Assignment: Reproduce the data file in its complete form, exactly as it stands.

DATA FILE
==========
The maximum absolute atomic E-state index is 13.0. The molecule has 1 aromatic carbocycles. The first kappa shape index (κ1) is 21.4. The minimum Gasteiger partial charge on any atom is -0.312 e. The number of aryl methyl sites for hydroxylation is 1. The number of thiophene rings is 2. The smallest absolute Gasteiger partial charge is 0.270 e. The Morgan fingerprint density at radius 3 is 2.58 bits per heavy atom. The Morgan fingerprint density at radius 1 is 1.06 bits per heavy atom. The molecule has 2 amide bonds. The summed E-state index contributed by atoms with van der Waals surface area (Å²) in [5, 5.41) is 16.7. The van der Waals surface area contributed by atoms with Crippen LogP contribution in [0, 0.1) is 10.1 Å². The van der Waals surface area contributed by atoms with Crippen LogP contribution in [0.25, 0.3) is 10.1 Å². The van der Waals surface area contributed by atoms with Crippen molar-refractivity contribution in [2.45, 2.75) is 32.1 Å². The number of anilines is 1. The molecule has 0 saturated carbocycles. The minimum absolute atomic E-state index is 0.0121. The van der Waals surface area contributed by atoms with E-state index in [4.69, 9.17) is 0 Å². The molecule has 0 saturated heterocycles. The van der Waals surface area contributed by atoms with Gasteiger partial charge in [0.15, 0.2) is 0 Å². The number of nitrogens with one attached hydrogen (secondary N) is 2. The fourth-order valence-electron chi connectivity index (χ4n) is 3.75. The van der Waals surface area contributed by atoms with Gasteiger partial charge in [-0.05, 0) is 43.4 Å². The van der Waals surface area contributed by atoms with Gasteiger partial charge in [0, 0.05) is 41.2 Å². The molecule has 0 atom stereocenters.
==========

The maximum absolute atomic E-state index is 13.0. The molecule has 1 aromatic carbocycles. The first kappa shape index (κ1) is 21.4. The minimum Gasteiger partial charge on any atom is -0.312 e. The number of aryl methyl sites for hydroxylation is 1. The number of thiophene rings is 2. The smallest absolute Gasteiger partial charge is 0.270 e. The Morgan fingerprint density at radius 3 is 2.58 bits per heavy atom. The Morgan fingerprint density at radius 1 is 1.06 bits per heavy atom. The molecule has 2 amide bonds. The summed E-state index contributed by atoms with van der Waals surface area (Å²) in [5, 5.41) is 16.7. The van der Waals surface area contributed by atoms with Crippen LogP contribution in [0, 0.1) is 10.1 Å². The van der Waals surface area contributed by atoms with Crippen LogP contribution in [0.25, 0.3) is 10.1 Å². The van der Waals surface area contributed by atoms with Crippen molar-refractivity contribution in [2.45, 2.75) is 32.1 Å². The number of anilines is 1. The molecule has 0 saturated carbocycles. The minimum absolute atomic E-state index is 0.0121. The van der Waals surface area contributed by atoms with E-state index in [4.69, 9.17) is 0 Å². The molecule has 0 saturated heterocycles. The van der Waals surface area contributed by atoms with Gasteiger partial charge in [0.15, 0.2) is 0 Å². The number of nitrogens with one attached hydrogen (secondary N) is 2. The fourth-order valence-electron chi connectivity index (χ4n) is 3.75. The van der Waals surface area contributed by atoms with Gasteiger partial charge in [-0.05, 0) is 43.4 Å². The van der Waals surface area contributed by atoms with Gasteiger partial charge in [0, 0.05) is 41.2 Å². The molecule has 0 atom stereocenters.